Table 3

Partial least square regression (PLSR) model results. Saduria and herring were assessed in both Basins (Baltic Proper, BP, and Bothnian Sea, BoS), cod and sprat in BP only, and gray seal as a pan-Baltic (p-B) population. The predictors represent stocks (abundance, biomass or frequency of occurrence) potentially affecting prey availability, competition and/or predation (Fig. 1, text for details), as well as physiological status or population/community traits of relevant prey (all representing food value to consumers), and are listed in column 1. Each column represents a model and predictors entering the model are highlighted in gray. Values are shown for variables with a Variable of Importance (VIP) score above 0.7 and which improve the model predictive capacity while maximizing R2Y (the explained variance of response variables by each PLSR component). The values are the X-loadings, which describe the association (positive or negative) with PLSR component 1. Numbers in brackets denote their ranking based on VIP score. The results are summarized in Fig. 5. The assessed physiological status or population/community traits variables are: mean weight (mw), condition (c) and weight-at-age (WAA) and fat (%) and blubber thickness (BT); see Table 1 for details. *denotes that lagged values of the response variable are included in the model

Fig. 5

Summary of the model results for the Bothnian Sea and the Baltic proper. Arrows illustrate significant links according to the PLSR models (See Table 3), and point in the direction from predictor to response variables. Gray arrows denote abundances of prey, competitors or predators (dashed = negative, whole gray = positive association) and black arrows denote food quality aspects (always positive association). mw mean weight, WAA weight-at-age. See Table 3 for lag effect results, which were found for herring and sprat WAA in the BP. Note also that arrows pointing to gray seal blubber thickness and Saduria mean weight in the BP are included for completeness, but those models had a predictive capacity and proportion explained below the criteria (Table 2)

Bottom-up control (predictions i and ii)

In BoS, the herring physiological status and Saduria mean weight were explained by the amphipod abundance as well as zooplankton mean size. In BP, the mean size of zooplankton contributed to explaining both physiological status in sprat and herring fat content. Saduria frequency of occurrence was a significant positive predictor for cod condition. Zooplankton biomass was only a significant predictor for sprat WAA.

Competition (prediction iii)

In the BP, the abundance of competitors was included in many of the models. All herring physiological status metrics were negatively related to the sprat abundance, and Saduria mean weight was negatively related to herring abundance (competitors for benthic prey). Moreover, positive association was detected between herring abundance and sprat condition. Intra-specific competition was indicated by the models for sprat condition and WAA, cod fat content, and gray seal blubber thickness. In the BoS, positive associations were seen between Saduria mean weight and frequency of occurrence.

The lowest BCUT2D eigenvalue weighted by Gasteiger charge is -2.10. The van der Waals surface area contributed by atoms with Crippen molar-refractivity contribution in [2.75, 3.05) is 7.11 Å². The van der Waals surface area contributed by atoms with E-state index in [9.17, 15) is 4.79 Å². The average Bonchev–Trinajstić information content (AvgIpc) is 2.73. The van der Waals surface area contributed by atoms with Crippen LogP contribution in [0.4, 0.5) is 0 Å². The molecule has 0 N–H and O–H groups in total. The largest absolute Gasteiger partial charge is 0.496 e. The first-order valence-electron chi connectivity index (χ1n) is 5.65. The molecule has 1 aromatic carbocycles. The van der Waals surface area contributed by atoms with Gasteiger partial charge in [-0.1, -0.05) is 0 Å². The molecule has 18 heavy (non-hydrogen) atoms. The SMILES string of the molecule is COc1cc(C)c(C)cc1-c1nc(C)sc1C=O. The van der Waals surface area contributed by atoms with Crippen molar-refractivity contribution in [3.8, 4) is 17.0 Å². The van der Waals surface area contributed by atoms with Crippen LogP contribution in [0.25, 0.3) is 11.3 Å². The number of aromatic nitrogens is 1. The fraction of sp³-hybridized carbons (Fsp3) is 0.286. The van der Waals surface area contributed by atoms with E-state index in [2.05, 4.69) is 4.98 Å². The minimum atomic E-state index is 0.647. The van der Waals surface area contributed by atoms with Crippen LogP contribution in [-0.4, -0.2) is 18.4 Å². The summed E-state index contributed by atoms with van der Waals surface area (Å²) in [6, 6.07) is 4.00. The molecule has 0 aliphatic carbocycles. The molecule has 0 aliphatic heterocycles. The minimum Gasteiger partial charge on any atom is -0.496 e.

Top-down control (prediction iv)

In the BP, a positive association was found between gray seal abundance and the condition of sprat and herring as well as herring fat content. In contrast, gray seal abundance had a negative effect on BoS herring WAA. Fat content and condition of cod was negatively associated to gray seal abundance in the best PLSR model, whereas it was additionally explained by sprat WAA and herring WAA in the best linear model based on AIC (i.e. bottom-up). Further, sprat WAA was positively related to cod abundance.

Discussion

We show that both top-down and bottom-up effects control physiological status of consumers across multiple levels in Baltic Sea food-webs (Fig. 5). During the study period, the physiological status declined in the piscivores (gray seals, cod), whereas it increased—at least during the last decade—for their main prey, the mesopredators herring and sprat. Trends in the physiological status or population/community characteristics of invertebrates were absent or basin-specific. The physiological statuses of cod, herring and sprat were influenced by a combination of prey availability, abundance of competitors and predators; herring and sprat status were also influenced by prey size.

The availability of prey is important for the physiological status of the consumers (prediction i) as shown for herring and Saduria in the Bothnian Sea and for cod (condition only) in the Baltic Proper. All three metrics on the physiological status of Bothnian Sea herring were strongly linked to variations in the abundance of the amphipods (i.e. Monoporeia), which are a lipid-rich food source (Hill et al. 1992). With respect to zooplankton as prey for herring and sprat, the prey food value, assessed here as mean size of a zooplankter in the community, was more important than the total zooplankton biomass (prediction ii). In zooplankton, the mean size incorporates the contribution of large lipid-rich copepods and cladocerans to total zooplankton biomass, which are important prey for herring condition and growth (Flinkman et al. 1998; Casini et al. 2004; Östman et al. 2014). Changes in the food value of lower consumers (e.g. benthic prey) can cascade upwards (e.g. to herring WAA) and affect the physiological status of the top consumers (gray seal blubber thickness). Although our model on blubber thickness had a low predictive capacity, the link between herring WAA and gray seals have been demonstrated by Kauhala et al. (2017). Decreased WAA of older herring in the Baltic Sea has been related to decrease in the population size of mysid shrimps (Kostrichkina 1982). Our study further highlights the importance of deposit-feeding amphipods for the physiological status of herring.